Lower Your Sugar Intake to Prevent Tooth Decay: Study
NDTV Cooks | Updated: September 16, 2014 17:33 IST
If sugar is your drug of choice then you definitely need to turn things around. A new study that appeared in the journal 'BMC Public Health' has revealed some startling facts about sugar consumption and the rate of tooth decay. According to the researchers, people should get no more than 3% of their daily calories from sugars as it can result in considerable tooth decay.
World Health Organisation (WHO) recommend adults get no more than 10% of their energy intake from 'free sugars' but researchers from the University College London and London School of Hygiene and Tropical Medicine say that people should aim for not more than 3%. The study analysed the effect of sugars on tooth decay, which is one of the most common non-communicable disease in the world, affecting almost 60 to 90% of school going kids and many adults.
Researchers examined public health records from countries across the world to assess diets and dental health of large populations of both adults and children. They found that those who accounted for 10% of energy intake or calories from sugar went through the costly burden of tooth decay.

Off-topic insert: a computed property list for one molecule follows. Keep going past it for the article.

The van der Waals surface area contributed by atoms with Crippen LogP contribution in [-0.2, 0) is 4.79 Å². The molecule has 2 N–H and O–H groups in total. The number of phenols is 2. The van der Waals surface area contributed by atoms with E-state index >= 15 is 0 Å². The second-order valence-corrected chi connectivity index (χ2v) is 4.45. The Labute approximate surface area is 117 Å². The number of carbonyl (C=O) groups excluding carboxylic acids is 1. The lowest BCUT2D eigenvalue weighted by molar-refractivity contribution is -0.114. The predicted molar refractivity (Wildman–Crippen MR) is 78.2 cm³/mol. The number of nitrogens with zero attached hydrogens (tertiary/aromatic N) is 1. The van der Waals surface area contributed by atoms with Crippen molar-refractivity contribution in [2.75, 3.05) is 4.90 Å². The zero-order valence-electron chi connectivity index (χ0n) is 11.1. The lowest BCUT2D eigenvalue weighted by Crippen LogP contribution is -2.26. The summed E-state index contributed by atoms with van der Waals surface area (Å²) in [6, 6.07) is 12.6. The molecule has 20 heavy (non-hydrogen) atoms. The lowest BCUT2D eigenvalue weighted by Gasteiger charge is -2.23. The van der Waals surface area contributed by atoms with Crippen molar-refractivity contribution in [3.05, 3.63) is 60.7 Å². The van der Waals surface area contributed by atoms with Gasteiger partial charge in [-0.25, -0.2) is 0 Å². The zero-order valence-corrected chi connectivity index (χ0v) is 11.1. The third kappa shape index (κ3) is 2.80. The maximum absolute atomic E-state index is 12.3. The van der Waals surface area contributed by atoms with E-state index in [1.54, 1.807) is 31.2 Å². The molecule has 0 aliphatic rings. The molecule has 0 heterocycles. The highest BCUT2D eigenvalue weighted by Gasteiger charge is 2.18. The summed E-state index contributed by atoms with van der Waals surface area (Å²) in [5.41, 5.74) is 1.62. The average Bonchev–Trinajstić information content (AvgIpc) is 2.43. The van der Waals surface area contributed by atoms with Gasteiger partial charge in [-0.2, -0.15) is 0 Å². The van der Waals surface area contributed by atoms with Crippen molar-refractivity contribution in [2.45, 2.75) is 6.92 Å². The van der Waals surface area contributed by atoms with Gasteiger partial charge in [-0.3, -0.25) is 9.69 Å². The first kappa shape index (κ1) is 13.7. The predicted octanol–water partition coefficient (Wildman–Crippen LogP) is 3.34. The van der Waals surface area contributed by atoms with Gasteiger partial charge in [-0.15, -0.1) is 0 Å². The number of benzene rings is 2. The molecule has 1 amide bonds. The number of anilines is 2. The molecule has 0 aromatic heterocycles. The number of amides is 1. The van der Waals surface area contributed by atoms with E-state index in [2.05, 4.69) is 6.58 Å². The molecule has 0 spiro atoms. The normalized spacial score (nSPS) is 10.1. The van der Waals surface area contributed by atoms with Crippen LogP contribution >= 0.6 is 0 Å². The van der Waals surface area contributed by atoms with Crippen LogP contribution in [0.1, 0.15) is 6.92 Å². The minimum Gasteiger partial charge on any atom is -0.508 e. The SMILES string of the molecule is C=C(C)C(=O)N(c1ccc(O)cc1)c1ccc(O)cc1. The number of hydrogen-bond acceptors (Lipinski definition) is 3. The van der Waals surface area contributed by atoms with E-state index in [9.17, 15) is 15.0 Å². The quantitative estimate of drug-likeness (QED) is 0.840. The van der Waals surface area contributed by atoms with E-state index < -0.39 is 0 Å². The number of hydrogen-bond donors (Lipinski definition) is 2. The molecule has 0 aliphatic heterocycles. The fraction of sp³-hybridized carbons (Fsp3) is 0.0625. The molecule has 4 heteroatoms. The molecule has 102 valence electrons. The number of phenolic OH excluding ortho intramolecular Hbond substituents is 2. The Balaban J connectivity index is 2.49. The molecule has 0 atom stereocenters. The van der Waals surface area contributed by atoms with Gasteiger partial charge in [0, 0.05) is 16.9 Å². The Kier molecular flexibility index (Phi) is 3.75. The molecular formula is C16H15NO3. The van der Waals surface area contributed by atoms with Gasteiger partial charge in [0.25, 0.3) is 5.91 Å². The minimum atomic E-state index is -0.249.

Aubrey Sheiham, emeritus professor at the University College London' department of epidemiology and public health said, "Tooth decay is a serious problem worldwide and reducing sugar intake makes a huge difference. Data from Japan was particularly revealing, as the population had no access to sugar during or shortly after the Second World War. We found that decay was hugely reduced during this time, but then increased as they began to import sugar again." Researchers found that the incidence of tooth decay was much higher in adults than children and increased dramatically with any sugar consumption above 10 % of energy. Even in children, an increase from near-zero sugar to 5 % of energy doubles the prevalence of decay and continues to rise as sugar intake increases.
So how can you prevent rotting teeth?
Researchers recommend a series of steps health officials could take to reduce sugar intakes, including sugar taxes and reforms to food packet labelling. Philip Jame added to this by saying, "We need to make sure that use of fruit juices and the concept of sugar-containing treats for children are no longer promoted and explicitly seen as unhelpful."
With inputs from IANS
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